Selecting the Best Algae Protein Powder
In common with other vegan protein powders, assessing the quality of a product you are not familiar with comes down to trust, to a large extent; the trust of the brand/producer and trust of the food standards and regulatory framework under which the protein powder has been produced and sold.
Opting for products that are produced by companies that are willing to share information with consumers is always a good idea. As such, companies who have good customer relations and a team of people who are there to answer your questions, are more likely – in our experience – to produce high-quality products.
For instance, you might want assurances that the various nutrients within spirulina haven’t been destroyed during a less-than-subtle drying process. Most algae protein producers worth their salt would be happy to share information about their drying methods with you. If not, you might question what they have to hide.
What Is Algae Protein Powder?
Algae protein powder is generally just dried algae and 90% of the time that will be spirulina. Spirulina is blue-green algae (cyanobacteria) of the kingdom Protista (so algae are not plants, animals or fungus).
How Is Algae Protein Powder Made?
Though algae grow naturally, the algae cultivated to produce protein powder, tablets and capsules is done so in controlled, nutrient-rich open water channels known as raceway ponds that look a bit like a maze or a racetrack (hence the name). The process does not tend to require any additional inputs other than various nutrients (which include things like baking soda and sea salt).
Once the algae have multiplied sufficiently they are removed from the ponds and dried. The methods used to dry the algae can affect the retention of various nutrients, with the freeze-drying method usually preferable to the use of hot air or sunlight. Once dried, it is ground into a powder.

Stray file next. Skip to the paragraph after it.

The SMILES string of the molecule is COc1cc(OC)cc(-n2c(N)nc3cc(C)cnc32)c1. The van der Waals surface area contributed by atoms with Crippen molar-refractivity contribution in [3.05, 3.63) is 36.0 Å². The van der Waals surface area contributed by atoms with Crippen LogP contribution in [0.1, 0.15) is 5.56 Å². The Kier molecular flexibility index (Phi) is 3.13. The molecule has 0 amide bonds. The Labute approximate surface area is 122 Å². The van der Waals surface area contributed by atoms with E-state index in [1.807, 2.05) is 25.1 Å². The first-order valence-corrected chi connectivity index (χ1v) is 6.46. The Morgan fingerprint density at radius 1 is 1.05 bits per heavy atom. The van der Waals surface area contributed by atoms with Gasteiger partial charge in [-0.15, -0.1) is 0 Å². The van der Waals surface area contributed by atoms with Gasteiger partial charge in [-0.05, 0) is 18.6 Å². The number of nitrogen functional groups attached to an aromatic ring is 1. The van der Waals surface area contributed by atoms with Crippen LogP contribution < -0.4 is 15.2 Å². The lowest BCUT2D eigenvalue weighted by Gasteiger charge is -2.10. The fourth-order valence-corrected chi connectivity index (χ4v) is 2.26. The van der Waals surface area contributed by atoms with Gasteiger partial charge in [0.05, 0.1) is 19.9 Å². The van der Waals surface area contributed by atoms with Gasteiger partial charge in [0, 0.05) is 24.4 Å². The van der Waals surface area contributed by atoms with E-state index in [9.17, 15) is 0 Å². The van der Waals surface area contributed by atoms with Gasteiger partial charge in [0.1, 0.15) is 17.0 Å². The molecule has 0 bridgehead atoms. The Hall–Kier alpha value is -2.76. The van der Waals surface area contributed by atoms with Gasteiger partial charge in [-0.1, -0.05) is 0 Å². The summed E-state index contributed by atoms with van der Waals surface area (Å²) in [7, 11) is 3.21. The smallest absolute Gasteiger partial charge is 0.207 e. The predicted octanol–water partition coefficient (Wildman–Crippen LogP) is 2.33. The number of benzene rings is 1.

Very few algae protein powder products include additional ingredients, with 100% organic spirulina being the sole ingredient on most products. Interestingly, this is even though the cultivation of algae requires no organic inputs (unlike, for instance, many plant crops which might require fertilisation). But the organic tag generally points to the fact that only natural minerals were used in the cultivation process (for example sea salt), rather than synthetic chemicals.
Algae Protein Powder Conclusions
It is fair to say that if you are simply seeking the protein powder with the highest quantity of protein, algae protein is unlikely to be your best bet. The isolates of pea protein, fava bean protein and soy protein contain upwards of 80g of protein per 100g of powder, whereas spirulina (the most common algae protein powder) is likely to be closer to 65g. What’s more, spirulina is generally far more expensive than such products.
However, rather like sunflower seed protein or hemp protein, spirulina appeals most to people who are looking for a protein powder that has a range of other potential health benefits. In truth it is probably best viewed as a vegan supplement rather than a bona fide protein powder.